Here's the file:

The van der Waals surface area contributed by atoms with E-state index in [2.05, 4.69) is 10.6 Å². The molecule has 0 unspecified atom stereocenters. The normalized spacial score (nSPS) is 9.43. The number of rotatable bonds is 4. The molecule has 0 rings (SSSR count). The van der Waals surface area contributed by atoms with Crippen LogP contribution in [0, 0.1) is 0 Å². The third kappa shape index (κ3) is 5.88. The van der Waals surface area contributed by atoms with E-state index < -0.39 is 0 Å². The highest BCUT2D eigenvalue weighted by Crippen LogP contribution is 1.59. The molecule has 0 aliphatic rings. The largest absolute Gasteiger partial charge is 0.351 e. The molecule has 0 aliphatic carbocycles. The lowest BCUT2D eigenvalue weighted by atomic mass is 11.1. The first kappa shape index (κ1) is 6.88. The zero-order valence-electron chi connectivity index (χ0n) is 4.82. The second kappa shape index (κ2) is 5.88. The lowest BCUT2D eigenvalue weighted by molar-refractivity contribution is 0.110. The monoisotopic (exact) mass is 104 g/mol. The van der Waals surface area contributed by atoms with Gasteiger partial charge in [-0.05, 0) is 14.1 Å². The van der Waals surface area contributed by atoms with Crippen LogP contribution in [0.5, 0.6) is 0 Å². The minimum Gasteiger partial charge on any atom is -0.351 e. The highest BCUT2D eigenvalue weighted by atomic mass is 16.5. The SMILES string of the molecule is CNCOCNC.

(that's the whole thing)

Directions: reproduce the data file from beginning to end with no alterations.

The van der Waals surface area contributed by atoms with E-state index in [2.05, 4.69) is 10.6 Å². The molecule has 0 unspecified atom stereocenters. The normalized spacial score (nSPS) is 9.43. The number of rotatable bonds is 4. The molecule has 0 rings (SSSR count). The van der Waals surface area contributed by atoms with Crippen LogP contribution in [0, 0.1) is 0 Å². The third kappa shape index (κ3) is 5.88. The van der Waals surface area contributed by atoms with E-state index < -0.39 is 0 Å². The highest BCUT2D eigenvalue weighted by Crippen LogP contribution is 1.59. The molecule has 0 aliphatic rings. The largest absolute Gasteiger partial charge is 0.351 e. The molecule has 0 aliphatic carbocycles. The lowest BCUT2D eigenvalue weighted by atomic mass is 11.1. The first kappa shape index (κ1) is 6.88. The zero-order valence-electron chi connectivity index (χ0n) is 4.82. The second kappa shape index (κ2) is 5.88. The lowest BCUT2D eigenvalue weighted by molar-refractivity contribution is 0.110. The monoisotopic (exact) mass is 104 g/mol. The van der Waals surface area contributed by atoms with Gasteiger partial charge in [-0.05, 0) is 14.1 Å². The van der Waals surface area contributed by atoms with Crippen LogP contribution in [0.5, 0.6) is 0 Å². The minimum Gasteiger partial charge on any atom is -0.351 e. The highest BCUT2D eigenvalue weighted by atomic mass is 16.5. The SMILES string of the molecule is CNCOCNC.